If I were to suggest that almost every conversation you have about brands is influenced by the thinking of a Viennese psychologist, you'd probably think I was talking about Sigmund Freud. You'd be almost right, but not quite. Actually, I'm referring to the man who was sometimes known as the 'Sigmund Freud of the supermarket age' - a certain Ernest Dichter.

Ernest Dichter was one of the many extraordinary individuals who escaped Nazi Germany and went on to change postwar culture. Arriving in America in 1938, Dichter became part of what was known as the Motivation Research movement, which flourished in the 1940s and 1950s. The research techniques Dichter pioneered, and we are so familiar with today - including focus groups and depths - were developed to understand why people were attracted to certain products and lifestyle choices.

In just a few years, Dichter turned his research expertise into a global business, first by setting up the Institute of Motivational Research and then by launching Ernest Dichter Associates International. He worked for major American corporations, big food brands (Cadbury and Nestlé, for example), international airline brands such as Air France and Japan Airlines, and he conducted research for major advertising agencies including J. Walter Thompson, Young & Rubicam and McCann Erickson. In his Handbook of Consumer Motivations (1964), Dichter explained why he was so sought after by marketers and agencies: "In modern communication we have to penetrate to the deeper meaning which products, services, and objects that surround us have for the individual. Only by this deep insight can we truly be creative and communicate effectively." While Dichter wasn't the first researcher or the only advertising person to talk about unconscious desires or the symbolic significance of products and brands, he was definitely one of the best, ever, at it.

Perhaps, then, it is hardly a surprise that some of his work has had such a long shelf-life. Consider his work for Chrysler, for example. Dichter was the first to identify that convertibles were seen as symbols of youth and freedom and could influence perceptions of a brand, even among the 98% of consumers who would never consider actually buying a convertible. Today's car marketers are still following this advice, even though they don't know that it was Dichter who first gave it.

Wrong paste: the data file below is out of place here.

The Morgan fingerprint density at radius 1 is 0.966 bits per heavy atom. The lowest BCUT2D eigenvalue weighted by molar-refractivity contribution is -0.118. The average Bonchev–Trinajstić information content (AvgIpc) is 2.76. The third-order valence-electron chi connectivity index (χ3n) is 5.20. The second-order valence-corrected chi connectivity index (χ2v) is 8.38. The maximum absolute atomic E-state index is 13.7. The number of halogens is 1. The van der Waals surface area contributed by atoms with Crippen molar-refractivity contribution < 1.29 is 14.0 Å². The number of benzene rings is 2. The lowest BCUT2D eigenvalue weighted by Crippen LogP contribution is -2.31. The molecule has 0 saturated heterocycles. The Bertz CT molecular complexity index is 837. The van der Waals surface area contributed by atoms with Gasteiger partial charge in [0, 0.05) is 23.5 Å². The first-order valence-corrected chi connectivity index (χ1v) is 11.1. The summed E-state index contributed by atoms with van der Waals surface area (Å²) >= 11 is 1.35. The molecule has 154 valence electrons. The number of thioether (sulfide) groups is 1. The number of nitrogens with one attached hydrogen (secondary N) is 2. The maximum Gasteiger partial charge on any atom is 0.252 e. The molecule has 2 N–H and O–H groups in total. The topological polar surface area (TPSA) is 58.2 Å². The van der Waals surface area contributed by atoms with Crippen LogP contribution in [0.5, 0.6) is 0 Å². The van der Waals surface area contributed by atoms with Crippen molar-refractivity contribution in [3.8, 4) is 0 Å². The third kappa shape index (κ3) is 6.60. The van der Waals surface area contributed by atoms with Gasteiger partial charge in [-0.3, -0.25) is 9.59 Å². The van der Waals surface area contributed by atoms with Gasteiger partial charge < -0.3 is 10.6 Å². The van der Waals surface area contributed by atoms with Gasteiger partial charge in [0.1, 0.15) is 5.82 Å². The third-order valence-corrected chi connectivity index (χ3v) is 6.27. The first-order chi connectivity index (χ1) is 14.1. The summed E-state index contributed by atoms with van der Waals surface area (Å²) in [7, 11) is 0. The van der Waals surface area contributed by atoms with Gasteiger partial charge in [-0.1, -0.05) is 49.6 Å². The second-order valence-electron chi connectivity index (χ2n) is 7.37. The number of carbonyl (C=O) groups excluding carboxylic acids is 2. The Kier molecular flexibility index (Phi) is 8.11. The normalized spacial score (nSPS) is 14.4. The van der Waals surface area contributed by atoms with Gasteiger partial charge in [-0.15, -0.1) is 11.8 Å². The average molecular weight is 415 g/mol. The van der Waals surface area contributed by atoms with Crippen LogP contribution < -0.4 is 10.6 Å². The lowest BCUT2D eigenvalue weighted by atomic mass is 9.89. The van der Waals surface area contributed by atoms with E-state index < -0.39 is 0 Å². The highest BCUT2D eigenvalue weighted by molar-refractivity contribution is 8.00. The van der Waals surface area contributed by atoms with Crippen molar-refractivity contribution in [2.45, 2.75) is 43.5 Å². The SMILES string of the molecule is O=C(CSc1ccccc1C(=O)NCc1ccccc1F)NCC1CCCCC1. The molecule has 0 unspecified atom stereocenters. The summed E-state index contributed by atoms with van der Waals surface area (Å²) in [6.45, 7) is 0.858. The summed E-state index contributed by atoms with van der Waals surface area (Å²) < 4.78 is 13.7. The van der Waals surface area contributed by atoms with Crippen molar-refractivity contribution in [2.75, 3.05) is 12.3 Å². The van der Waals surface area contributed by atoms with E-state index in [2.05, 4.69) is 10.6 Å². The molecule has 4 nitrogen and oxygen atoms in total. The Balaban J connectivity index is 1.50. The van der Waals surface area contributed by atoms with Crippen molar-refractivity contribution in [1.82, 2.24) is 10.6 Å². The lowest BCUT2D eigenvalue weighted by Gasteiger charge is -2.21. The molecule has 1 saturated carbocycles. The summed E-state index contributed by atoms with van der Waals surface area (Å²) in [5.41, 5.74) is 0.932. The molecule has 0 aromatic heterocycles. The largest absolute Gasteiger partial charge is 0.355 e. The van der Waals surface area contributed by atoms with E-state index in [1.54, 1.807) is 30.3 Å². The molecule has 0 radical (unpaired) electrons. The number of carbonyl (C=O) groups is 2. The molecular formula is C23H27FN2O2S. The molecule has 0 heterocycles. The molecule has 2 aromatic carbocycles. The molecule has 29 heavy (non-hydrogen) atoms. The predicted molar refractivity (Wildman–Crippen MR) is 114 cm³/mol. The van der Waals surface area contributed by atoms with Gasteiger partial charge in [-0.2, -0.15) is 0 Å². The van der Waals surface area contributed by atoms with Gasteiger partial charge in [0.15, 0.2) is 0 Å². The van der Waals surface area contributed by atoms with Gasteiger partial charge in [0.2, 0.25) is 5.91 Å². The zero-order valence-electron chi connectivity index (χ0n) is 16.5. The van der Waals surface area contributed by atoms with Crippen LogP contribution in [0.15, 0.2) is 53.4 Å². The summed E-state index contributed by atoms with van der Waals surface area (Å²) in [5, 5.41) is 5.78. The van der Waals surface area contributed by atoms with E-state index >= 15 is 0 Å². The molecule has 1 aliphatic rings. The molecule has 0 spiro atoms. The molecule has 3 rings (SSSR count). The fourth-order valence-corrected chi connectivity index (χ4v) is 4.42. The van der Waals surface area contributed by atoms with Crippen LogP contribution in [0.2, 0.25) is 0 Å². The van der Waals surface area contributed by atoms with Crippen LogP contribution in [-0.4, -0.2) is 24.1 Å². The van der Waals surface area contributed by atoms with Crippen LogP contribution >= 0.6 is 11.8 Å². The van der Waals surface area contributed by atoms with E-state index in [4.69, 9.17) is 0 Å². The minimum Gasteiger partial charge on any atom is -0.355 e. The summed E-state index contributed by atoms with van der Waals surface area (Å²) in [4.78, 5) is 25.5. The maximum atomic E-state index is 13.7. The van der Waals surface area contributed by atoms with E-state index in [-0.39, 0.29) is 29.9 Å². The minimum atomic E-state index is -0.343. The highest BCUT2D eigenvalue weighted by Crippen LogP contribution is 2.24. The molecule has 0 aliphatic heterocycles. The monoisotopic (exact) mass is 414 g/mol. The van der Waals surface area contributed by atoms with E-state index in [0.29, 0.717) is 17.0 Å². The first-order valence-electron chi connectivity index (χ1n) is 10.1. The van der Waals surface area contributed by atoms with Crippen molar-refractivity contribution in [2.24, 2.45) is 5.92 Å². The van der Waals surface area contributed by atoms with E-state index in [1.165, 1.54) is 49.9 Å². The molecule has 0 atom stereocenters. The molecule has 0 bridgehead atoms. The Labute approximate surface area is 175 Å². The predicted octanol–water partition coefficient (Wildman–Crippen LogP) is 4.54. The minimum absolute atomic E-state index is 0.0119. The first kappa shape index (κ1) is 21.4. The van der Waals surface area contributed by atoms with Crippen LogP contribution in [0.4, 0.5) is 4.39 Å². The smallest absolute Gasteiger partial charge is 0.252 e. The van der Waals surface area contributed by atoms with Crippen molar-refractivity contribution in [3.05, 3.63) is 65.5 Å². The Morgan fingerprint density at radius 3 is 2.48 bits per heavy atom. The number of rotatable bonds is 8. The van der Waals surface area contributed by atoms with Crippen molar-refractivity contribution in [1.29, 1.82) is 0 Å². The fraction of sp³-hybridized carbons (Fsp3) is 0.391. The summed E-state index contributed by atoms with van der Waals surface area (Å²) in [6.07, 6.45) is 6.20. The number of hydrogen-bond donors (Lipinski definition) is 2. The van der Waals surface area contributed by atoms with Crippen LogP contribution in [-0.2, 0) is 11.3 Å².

Back in the 1950s and 1960s, no business consultant was better known or more influential, and yet today Dichter is rarely read and even less frequently referred to. He has disappeared. So, what happened?

What happened was that the social critic and author Vance Packard got his teeth and his considerable flair for publicity into Dichter - the man he called "the most feared of the depth probers". In the preface to his global bestseller The Hidden Persuaders, first published in 1957, Packard warned readers that "the kind of tomorrow we may be tending toward ... may be exemplified by the depth probing of little girls to discover their vulnerability to advertising messages. No one, literally no one, evidently is to be spared from the all-seeing, Big Brotherish eye of the motivational analyst."

Remember this was in the late 1950s and early 1960s - a period of Cold War anxiety and paranoia when public opinion expressed a great deal of fear about the vulnerability of citizens and consumers and the ethical dilemmas involved in the rise of governmental and commercial propaganda - so Packard's critique fell on the opposite of deafears. In such a climate, Dichter and his associates came under intense scrutiny, got caught up in the hoo-ha about subliminal advertising and became somewhat tarnished.

However, while the man may have disappeared, his deeper meanings persist, sometimes to the bewilderment of those who debate them. As a client of mine once said to me in a brainstorming session about defining his brand: "Why does it have to have a meaning? Can't it just work?" And it doesn't take very long for any conversation about any brand to become a conversation about the kind of deeper meanings Dichter was so good at unearthing. Drinking a Coke really means drinking happiness; using Persil shows that you know there's a good side to dirt; and Snickers is more than just a nutty snack - it helps you feel more like yourself again. The deeper meanings of brands are a central part of what academics would call our industry's 'discourse'.

So, while Dichter's influence has waned, his way of thinking about products and brands tenaciously persists. Maybe this is exactly what Vance Packard was so worried about.